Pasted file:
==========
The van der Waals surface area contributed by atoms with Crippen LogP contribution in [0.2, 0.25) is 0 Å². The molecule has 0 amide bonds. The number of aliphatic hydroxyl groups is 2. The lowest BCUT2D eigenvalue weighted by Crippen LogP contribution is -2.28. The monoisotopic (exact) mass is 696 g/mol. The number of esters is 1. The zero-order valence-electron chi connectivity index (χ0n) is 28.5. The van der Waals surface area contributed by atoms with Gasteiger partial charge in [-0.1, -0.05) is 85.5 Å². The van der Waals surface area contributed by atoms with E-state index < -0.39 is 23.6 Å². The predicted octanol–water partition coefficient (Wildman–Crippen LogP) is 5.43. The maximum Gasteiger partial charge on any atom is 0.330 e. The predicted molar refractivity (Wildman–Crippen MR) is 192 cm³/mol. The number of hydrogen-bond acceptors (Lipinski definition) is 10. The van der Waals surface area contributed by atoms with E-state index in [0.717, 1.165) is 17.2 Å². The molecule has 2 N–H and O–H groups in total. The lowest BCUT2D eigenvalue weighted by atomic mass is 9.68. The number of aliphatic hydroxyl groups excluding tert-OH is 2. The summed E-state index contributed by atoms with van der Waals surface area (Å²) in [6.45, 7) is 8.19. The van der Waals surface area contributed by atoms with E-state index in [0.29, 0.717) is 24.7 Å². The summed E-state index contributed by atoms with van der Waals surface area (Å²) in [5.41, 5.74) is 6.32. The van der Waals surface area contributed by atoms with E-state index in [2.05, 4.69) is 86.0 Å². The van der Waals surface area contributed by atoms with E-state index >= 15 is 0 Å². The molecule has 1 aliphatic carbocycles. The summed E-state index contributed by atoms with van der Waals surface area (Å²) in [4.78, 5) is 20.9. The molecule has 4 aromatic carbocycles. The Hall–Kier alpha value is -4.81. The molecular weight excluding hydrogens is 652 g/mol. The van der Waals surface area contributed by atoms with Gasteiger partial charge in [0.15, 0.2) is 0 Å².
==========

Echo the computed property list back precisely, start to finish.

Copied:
The van der Waals surface area contributed by atoms with Crippen LogP contribution in [0.2, 0.25) is 0 Å². The molecule has 0 amide bonds. The number of aliphatic hydroxyl groups is 2. The lowest BCUT2D eigenvalue weighted by Crippen LogP contribution is -2.28. The monoisotopic (exact) mass is 696 g/mol. The number of esters is 1. The zero-order valence-electron chi connectivity index (χ0n) is 28.5. The van der Waals surface area contributed by atoms with Gasteiger partial charge in [-0.1, -0.05) is 85.5 Å². The van der Waals surface area contributed by atoms with E-state index < -0.39 is 23.6 Å². The predicted octanol–water partition coefficient (Wildman–Crippen LogP) is 5.43. The maximum Gasteiger partial charge on any atom is 0.330 e. The predicted molar refractivity (Wildman–Crippen MR) is 192 cm³/mol. The number of hydrogen-bond acceptors (Lipinski definition) is 10. The van der Waals surface area contributed by atoms with E-state index in [0.717, 1.165) is 17.2 Å². The molecule has 2 N–H and O–H groups in total. The lowest BCUT2D eigenvalue weighted by atomic mass is 9.68. The number of aliphatic hydroxyl groups excluding tert-OH is 2. The summed E-state index contributed by atoms with van der Waals surface area (Å²) in [6.45, 7) is 8.19. The van der Waals surface area contributed by atoms with E-state index in [0.29, 0.717) is 24.7 Å². The summed E-state index contributed by atoms with van der Waals surface area (Å²) in [5.41, 5.74) is 6.32. The van der Waals surface area contributed by atoms with E-state index in [2.05, 4.69) is 86.0 Å². The van der Waals surface area contributed by atoms with E-state index >= 15 is 0 Å². The molecule has 1 aliphatic carbocycles. The summed E-state index contributed by atoms with van der Waals surface area (Å²) in [4.78, 5) is 20.9. The molecule has 4 aromatic carbocycles. The Hall–Kier alpha value is -4.81. The molecular weight excluding hydrogens is 652 g/mol. The van der Waals surface area contributed by atoms with Gasteiger partial charge in [0.15, 0.2) is 0 Å².